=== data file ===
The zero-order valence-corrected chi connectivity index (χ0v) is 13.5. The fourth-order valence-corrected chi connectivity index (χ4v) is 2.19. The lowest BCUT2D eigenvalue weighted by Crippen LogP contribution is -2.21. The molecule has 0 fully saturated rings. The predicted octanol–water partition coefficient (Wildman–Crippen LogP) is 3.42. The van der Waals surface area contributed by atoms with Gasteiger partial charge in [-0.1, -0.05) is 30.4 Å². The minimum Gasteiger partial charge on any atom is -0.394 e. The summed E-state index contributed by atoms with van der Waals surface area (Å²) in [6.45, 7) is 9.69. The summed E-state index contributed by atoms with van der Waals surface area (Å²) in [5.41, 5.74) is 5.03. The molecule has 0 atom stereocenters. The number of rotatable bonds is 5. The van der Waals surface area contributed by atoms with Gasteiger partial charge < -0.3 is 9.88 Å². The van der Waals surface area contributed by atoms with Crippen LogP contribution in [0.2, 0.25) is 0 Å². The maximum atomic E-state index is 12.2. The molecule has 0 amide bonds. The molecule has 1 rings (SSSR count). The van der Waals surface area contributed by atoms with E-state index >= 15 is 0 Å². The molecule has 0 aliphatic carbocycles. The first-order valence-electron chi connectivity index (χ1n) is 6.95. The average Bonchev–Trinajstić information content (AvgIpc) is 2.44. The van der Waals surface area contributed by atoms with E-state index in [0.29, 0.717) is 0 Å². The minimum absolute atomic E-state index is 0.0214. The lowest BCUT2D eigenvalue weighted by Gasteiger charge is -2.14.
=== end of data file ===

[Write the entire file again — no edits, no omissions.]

The zero-order valence-corrected chi connectivity index (χ0v) is 13.5. The fourth-order valence-corrected chi connectivity index (χ4v) is 2.19. The lowest BCUT2D eigenvalue weighted by Crippen LogP contribution is -2.21. The molecule has 0 fully saturated rings. The predicted octanol–water partition coefficient (Wildman–Crippen LogP) is 3.42. The van der Waals surface area contributed by atoms with Gasteiger partial charge in [-0.1, -0.05) is 30.4 Å². The minimum Gasteiger partial charge on any atom is -0.394 e. The summed E-state index contributed by atoms with van der Waals surface area (Å²) in [6.45, 7) is 9.69. The summed E-state index contributed by atoms with van der Waals surface area (Å²) in [5.41, 5.74) is 5.03. The molecule has 0 atom stereocenters. The number of rotatable bonds is 5. The van der Waals surface area contributed by atoms with Gasteiger partial charge < -0.3 is 9.88 Å². The van der Waals surface area contributed by atoms with Crippen LogP contribution in [0.2, 0.25) is 0 Å². The maximum atomic E-state index is 12.2. The molecule has 0 amide bonds. The molecule has 1 rings (SSSR count). The van der Waals surface area contributed by atoms with E-state index >= 15 is 0 Å². The molecule has 0 aliphatic carbocycles. The first-order valence-electron chi connectivity index (χ1n) is 6.95. The average Bonchev–Trinajstić information content (AvgIpc) is 2.44. The van der Waals surface area contributed by atoms with E-state index in [0.29, 0.717) is 0 Å². The minimum absolute atomic E-state index is 0.0214. The lowest BCUT2D eigenvalue weighted by Gasteiger charge is -2.14.